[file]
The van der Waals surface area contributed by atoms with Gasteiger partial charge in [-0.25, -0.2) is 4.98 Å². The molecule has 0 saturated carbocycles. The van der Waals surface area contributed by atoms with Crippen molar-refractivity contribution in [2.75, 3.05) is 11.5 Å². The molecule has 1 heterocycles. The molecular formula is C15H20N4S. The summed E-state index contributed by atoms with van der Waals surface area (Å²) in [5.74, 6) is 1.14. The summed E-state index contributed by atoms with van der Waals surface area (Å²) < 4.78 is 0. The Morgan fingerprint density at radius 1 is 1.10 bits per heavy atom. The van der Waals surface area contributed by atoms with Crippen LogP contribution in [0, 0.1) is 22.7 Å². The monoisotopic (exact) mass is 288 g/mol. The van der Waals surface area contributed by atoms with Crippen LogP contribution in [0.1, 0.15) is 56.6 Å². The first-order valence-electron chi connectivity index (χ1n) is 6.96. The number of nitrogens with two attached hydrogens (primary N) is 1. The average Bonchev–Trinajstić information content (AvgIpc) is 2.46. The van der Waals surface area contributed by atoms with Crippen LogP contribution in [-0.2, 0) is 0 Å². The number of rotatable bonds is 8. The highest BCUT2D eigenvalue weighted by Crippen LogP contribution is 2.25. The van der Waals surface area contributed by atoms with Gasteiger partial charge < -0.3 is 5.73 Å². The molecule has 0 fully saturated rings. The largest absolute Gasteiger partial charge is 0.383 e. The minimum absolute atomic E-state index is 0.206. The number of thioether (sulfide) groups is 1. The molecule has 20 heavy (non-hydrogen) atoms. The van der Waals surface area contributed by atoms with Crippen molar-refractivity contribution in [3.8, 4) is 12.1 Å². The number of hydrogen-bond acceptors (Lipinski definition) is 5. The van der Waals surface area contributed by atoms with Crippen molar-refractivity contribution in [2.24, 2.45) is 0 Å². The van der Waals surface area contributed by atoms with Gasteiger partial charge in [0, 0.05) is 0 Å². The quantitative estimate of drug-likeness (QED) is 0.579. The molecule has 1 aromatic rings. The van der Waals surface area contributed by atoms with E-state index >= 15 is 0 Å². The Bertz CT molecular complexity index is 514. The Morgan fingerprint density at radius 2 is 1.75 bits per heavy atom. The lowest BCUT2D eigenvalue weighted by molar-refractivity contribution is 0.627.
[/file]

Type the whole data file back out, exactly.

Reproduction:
The van der Waals surface area contributed by atoms with Gasteiger partial charge in [-0.25, -0.2) is 4.98 Å². The molecule has 0 saturated carbocycles. The van der Waals surface area contributed by atoms with Crippen molar-refractivity contribution in [2.75, 3.05) is 11.5 Å². The molecule has 1 heterocycles. The molecular formula is C15H20N4S. The summed E-state index contributed by atoms with van der Waals surface area (Å²) in [5.74, 6) is 1.14. The summed E-state index contributed by atoms with van der Waals surface area (Å²) < 4.78 is 0. The Morgan fingerprint density at radius 1 is 1.10 bits per heavy atom. The van der Waals surface area contributed by atoms with Crippen LogP contribution in [0, 0.1) is 22.7 Å². The monoisotopic (exact) mass is 288 g/mol. The van der Waals surface area contributed by atoms with Crippen LogP contribution in [0.1, 0.15) is 56.6 Å². The first-order valence-electron chi connectivity index (χ1n) is 6.96. The number of nitrogens with two attached hydrogens (primary N) is 1. The average Bonchev–Trinajstić information content (AvgIpc) is 2.46. The van der Waals surface area contributed by atoms with Crippen LogP contribution in [-0.2, 0) is 0 Å². The number of rotatable bonds is 8. The highest BCUT2D eigenvalue weighted by Crippen LogP contribution is 2.25. The van der Waals surface area contributed by atoms with Gasteiger partial charge < -0.3 is 5.73 Å². The molecule has 0 fully saturated rings. The largest absolute Gasteiger partial charge is 0.383 e. The minimum absolute atomic E-state index is 0.206. The number of thioether (sulfide) groups is 1. The molecule has 20 heavy (non-hydrogen) atoms. The van der Waals surface area contributed by atoms with Crippen molar-refractivity contribution in [3.8, 4) is 12.1 Å². The number of hydrogen-bond acceptors (Lipinski definition) is 5. The van der Waals surface area contributed by atoms with Crippen molar-refractivity contribution in [2.24, 2.45) is 0 Å². The van der Waals surface area contributed by atoms with Gasteiger partial charge in [0, 0.05) is 0 Å². The quantitative estimate of drug-likeness (QED) is 0.579. The molecule has 1 aromatic rings. The van der Waals surface area contributed by atoms with E-state index >= 15 is 0 Å². The Bertz CT molecular complexity index is 514. The Morgan fingerprint density at radius 2 is 1.75 bits per heavy atom. The lowest BCUT2D eigenvalue weighted by molar-refractivity contribution is 0.627.